In the aftermath of a parachute accident that killed a former Joint Base Lewis-McChord colonel, the harshest punishment fell on the lowest-ranking of six soldiers the Army held accountable for his death.
That detail was revealed in a new Army Inspector General report into the September 2013 death of Col. Darron Wright at Fort Bragg, North Carolina.
Army Chief of Staff Gen. Ray Odierno commissioned the latest report to determine whether Fort Bragg had taken steps to eradicate a “VIP culture” that allowed Wright on a paratrooper training mission for which he was not prepared. It was Wright’s first parachute jump in four years.
The three-star general who authored the IG report wrote that the discipline handed out after the accident in some ways reinforced perceptions that the Army punishes lower-ranking soldiers more severely than their superiors. He wrote that he has noticed similar complaints in recent investigations around the Army, particularly ones involving sexual harassment and assault cases.
“The perception of disparity in punishment between senior leaders and junior soldiers is a commonly held perception noted during many IG inspections,” wrote Lt. Gen. David Quantock.
He said a “lack of transparency and failure to keep the unit informed are the principal contributors” to this perception.
The Army has not launched a broader review into “VIP culture,” an Army spokeswoman said.
Wright’s death stunned the Army because he was a well-known career soldier who had just published a memoir about his three deployments to the Iraq War in the year before his accident.
Wright, 45, served at JBLM from 2009-13, helping to lead a Stryker brigade in Iraq and later holding staff positions with the 7th Infantry Division and I Corps. A room in the 7th Infantry Division headquarters is dedicated to him.
Odierno requested the latest IG report in August two weeks after The News Tribune published a special report on a series of administrative mistakes that led to Wright’s fatal jump. The Army report was completed on Feb. 4 and released to Wright’s family and this newspaper in late March.
Auditors interviewed about 300 soldiers at Fort Bragg for their investigation. They found that a majority of the soldiers who supervise paratrooper safety as jumpmasters said “there is preferential treatment based on rank and position.”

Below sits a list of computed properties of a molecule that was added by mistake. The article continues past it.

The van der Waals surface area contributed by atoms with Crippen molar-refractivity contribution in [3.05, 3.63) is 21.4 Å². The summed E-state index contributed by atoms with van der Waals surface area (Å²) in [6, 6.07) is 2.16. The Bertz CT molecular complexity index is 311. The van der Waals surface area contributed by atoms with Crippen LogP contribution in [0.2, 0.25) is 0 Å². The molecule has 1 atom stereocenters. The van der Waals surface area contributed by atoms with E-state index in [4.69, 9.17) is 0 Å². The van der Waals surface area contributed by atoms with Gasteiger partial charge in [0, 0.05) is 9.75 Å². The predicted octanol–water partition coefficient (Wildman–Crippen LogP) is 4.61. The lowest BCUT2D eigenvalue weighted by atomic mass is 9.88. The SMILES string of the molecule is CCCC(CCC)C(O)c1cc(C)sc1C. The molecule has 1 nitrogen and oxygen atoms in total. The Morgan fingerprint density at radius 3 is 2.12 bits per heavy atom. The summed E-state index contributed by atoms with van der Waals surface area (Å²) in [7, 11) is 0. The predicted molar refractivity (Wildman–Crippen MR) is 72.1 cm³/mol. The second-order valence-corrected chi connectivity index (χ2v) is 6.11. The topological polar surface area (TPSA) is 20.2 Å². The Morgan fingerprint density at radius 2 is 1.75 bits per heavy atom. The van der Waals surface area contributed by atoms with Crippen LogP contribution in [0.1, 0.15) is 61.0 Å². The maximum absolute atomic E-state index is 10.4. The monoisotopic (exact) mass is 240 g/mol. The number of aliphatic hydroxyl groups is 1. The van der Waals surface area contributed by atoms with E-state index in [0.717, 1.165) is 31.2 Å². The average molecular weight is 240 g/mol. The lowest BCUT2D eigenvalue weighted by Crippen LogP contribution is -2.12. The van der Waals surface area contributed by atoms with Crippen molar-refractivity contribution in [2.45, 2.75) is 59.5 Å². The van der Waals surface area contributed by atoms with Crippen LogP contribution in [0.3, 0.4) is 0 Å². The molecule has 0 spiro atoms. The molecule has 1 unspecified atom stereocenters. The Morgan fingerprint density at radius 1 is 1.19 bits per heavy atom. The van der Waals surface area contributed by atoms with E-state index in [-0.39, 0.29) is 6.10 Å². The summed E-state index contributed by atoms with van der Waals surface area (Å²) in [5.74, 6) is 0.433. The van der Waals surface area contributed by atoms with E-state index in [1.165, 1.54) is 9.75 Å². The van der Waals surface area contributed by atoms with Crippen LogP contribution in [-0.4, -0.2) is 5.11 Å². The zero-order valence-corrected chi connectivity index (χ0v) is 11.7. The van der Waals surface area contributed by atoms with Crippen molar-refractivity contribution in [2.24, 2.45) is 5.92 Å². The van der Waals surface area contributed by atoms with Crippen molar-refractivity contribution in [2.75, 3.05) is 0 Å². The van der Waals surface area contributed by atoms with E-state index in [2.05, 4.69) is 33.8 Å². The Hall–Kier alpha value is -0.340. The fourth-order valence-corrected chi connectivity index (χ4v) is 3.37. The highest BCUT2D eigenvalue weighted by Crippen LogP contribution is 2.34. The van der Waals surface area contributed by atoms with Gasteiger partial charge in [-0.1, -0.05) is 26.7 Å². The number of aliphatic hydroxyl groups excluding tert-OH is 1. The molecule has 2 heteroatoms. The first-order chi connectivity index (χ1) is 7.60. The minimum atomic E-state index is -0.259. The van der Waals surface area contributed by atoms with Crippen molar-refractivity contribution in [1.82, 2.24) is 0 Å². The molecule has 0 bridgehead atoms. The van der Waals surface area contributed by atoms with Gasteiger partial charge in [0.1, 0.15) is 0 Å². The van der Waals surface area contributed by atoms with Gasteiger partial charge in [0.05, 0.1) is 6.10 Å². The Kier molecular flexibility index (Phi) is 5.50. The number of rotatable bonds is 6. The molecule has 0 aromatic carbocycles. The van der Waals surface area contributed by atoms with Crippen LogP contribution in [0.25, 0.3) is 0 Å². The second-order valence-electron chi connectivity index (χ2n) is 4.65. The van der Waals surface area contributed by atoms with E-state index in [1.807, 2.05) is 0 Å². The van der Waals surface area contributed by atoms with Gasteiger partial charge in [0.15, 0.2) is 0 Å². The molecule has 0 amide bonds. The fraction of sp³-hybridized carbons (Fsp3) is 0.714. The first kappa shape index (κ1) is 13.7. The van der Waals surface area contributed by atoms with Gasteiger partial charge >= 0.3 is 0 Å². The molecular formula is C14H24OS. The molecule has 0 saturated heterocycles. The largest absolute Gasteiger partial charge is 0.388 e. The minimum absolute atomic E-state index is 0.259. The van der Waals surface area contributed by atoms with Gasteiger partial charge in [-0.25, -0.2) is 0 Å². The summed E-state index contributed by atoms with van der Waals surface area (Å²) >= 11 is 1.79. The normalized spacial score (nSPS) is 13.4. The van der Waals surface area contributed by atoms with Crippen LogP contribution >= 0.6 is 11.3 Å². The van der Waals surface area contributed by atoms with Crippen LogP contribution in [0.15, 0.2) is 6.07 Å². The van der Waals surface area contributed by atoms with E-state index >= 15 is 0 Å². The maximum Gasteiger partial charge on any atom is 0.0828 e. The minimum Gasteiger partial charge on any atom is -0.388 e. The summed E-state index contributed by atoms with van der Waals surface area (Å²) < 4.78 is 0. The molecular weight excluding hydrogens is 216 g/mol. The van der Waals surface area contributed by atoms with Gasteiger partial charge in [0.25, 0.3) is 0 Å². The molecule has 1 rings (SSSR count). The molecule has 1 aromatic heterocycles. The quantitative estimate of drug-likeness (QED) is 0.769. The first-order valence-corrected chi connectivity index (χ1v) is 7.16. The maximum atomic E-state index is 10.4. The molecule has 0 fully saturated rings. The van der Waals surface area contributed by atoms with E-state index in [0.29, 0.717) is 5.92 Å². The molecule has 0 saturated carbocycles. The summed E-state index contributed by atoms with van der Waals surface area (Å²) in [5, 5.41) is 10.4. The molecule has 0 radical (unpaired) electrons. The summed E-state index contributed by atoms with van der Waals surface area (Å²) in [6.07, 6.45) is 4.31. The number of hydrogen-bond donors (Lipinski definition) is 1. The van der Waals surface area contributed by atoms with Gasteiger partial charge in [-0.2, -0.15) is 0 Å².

A quarter of them told auditors they had made changes to a flight plan to accommodate “senior leaders who arrive late.”
And almost half of the 22 senior noncommissioned officers surveyed said that Army “VIPs” do not “always participate in required training before airborne operations.”
According to the report, Fort Bragg plans to reverse those potentially dangerous attitudes by:
Six soldiers were punished for mistakes leading up to Wright’s death. The most severe penalty fell on the lowest-ranking soldier, who lost his assignment as the noncommissioned officer in charge of parachute packing in a unit that specializes in that task.
By contrast, two colonels who missed a safety briefing with Wright on the morning of the jump and requested late changes to their jump plan received written reprimands but kept their positions. (Letters of reprimand for senior officers can be a form of serious discipline because the letters can prevent promotions, which can prematurely end military careers.)
Quantock, who wrote the IG report, did not offer an opinion about whether the penalties were appropriate.
The one-star general who initially investigated Wright’s death wrote that the accident revealed a “VIP culture” that “exempts high-ranking individuals from institutionalized procedures that apply to the rest of the airborne population.”
A key moment took place four days before Wright’s fatal jump, when two fellow senior officers in the XVIII Airborne Corps determined they and three others should use a steerable parachute instead of the standard variety used by most conventional soldiers at Fort Bragg.
The change was not reflected on the official mission plan. It also meant that Wright was jumping with a steerable parachute for the first time.
Among other mistakes, the plane was flying below the recommended altitude the Army uses for that kind of parachute. Wright and two fellow colonels also missed a morning rehearsal with their jump team.
“Darron should never have been on that plane,” said his widow, Wendy Wright, an Army major who had a son with him when they lived in DuPont during his assignment at JBLM.
In response to written questions, an XVIII Airborne Corps spokeswoman said “we see this as part of a larger issue about a series of steps and procedures not being properly followed, contributing to the unfortunate death of Col. Wright.”
But Wendy Wright saw a sign of acceptance for Fort Bragg’s “VIP culture” in the routine that her husband and two of his peers followed the morning of the jump.
Rather than join their full team for a rehearsal with their flight’s jumpmaster, they practiced at the corps headquarters.
Afterward, a colonel who was one of the senior-ranking jumpers on the flight that day was called to a meeting with the corps’ commanding general. That meeting kept the colonel from joining the team on the flight line, as would be expected of a junior-ranking soldier on a jump day.
“Is this a normal practice to have your officers attend meetings in the morning when they should be at training?” Wendy Wright asked. “We’re supposed to have one standard for training.”
The XVIII Airborne spokeswoman did not say directly whether the colonel should have had someone else meet with the commander in his place.
“No meeting would prevent an individual from attending the required pre-jump training,” Maj. Crystal Boring said. “It is common for alternates to attend meetings and other events to ensure all jumpers receive the proper training, to standard.”